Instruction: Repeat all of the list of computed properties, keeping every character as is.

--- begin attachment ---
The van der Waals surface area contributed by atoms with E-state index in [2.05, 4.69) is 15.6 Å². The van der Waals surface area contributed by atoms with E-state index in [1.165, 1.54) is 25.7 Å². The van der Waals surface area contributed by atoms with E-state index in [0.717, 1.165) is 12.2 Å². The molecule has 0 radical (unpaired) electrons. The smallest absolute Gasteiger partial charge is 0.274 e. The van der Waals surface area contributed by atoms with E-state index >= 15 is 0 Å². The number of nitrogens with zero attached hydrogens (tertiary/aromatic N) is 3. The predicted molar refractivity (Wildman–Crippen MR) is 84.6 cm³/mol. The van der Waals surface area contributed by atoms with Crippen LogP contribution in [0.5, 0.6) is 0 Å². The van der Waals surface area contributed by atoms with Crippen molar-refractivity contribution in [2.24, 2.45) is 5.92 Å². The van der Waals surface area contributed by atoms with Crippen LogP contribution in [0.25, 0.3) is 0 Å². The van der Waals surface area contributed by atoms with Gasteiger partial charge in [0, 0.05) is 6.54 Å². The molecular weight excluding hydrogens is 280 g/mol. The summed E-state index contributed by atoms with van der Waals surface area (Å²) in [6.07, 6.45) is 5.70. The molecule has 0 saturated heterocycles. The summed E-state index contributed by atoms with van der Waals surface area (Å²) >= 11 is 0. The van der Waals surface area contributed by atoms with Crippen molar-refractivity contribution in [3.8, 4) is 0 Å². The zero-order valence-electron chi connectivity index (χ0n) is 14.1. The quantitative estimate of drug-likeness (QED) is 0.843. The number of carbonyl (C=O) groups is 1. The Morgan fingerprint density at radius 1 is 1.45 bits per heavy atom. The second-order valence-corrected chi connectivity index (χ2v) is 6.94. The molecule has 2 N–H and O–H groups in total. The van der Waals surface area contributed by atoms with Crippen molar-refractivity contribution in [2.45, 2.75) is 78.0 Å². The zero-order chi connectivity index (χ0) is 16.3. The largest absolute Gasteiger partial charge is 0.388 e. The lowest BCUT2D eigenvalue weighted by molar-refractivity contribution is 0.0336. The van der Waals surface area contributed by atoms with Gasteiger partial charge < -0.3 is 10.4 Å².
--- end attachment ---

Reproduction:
The van der Waals surface area contributed by atoms with E-state index in [2.05, 4.69) is 15.6 Å². The van der Waals surface area contributed by atoms with E-state index in [1.165, 1.54) is 25.7 Å². The van der Waals surface area contributed by atoms with E-state index in [0.717, 1.165) is 12.2 Å². The molecule has 0 radical (unpaired) electrons. The smallest absolute Gasteiger partial charge is 0.274 e. The van der Waals surface area contributed by atoms with E-state index >= 15 is 0 Å². The number of nitrogens with zero attached hydrogens (tertiary/aromatic N) is 3. The predicted molar refractivity (Wildman–Crippen MR) is 84.6 cm³/mol. The van der Waals surface area contributed by atoms with Crippen LogP contribution in [0.5, 0.6) is 0 Å². The van der Waals surface area contributed by atoms with Crippen molar-refractivity contribution in [2.24, 2.45) is 5.92 Å². The van der Waals surface area contributed by atoms with Crippen LogP contribution in [0.25, 0.3) is 0 Å². The van der Waals surface area contributed by atoms with Gasteiger partial charge in [0, 0.05) is 6.54 Å². The molecular weight excluding hydrogens is 280 g/mol. The summed E-state index contributed by atoms with van der Waals surface area (Å²) in [6.07, 6.45) is 5.70. The molecule has 0 saturated heterocycles. The summed E-state index contributed by atoms with van der Waals surface area (Å²) >= 11 is 0. The van der Waals surface area contributed by atoms with Crippen molar-refractivity contribution in [3.8, 4) is 0 Å². The zero-order valence-electron chi connectivity index (χ0n) is 14.1. The quantitative estimate of drug-likeness (QED) is 0.843. The number of carbonyl (C=O) groups is 1. The Morgan fingerprint density at radius 1 is 1.45 bits per heavy atom. The second-order valence-corrected chi connectivity index (χ2v) is 6.94. The molecule has 2 N–H and O–H groups in total. The van der Waals surface area contributed by atoms with Crippen molar-refractivity contribution in [2.45, 2.75) is 78.0 Å². The zero-order chi connectivity index (χ0) is 16.3. The largest absolute Gasteiger partial charge is 0.388 e. The lowest BCUT2D eigenvalue weighted by molar-refractivity contribution is 0.0336. The van der Waals surface area contributed by atoms with Gasteiger partial charge < -0.3 is 10.4 Å².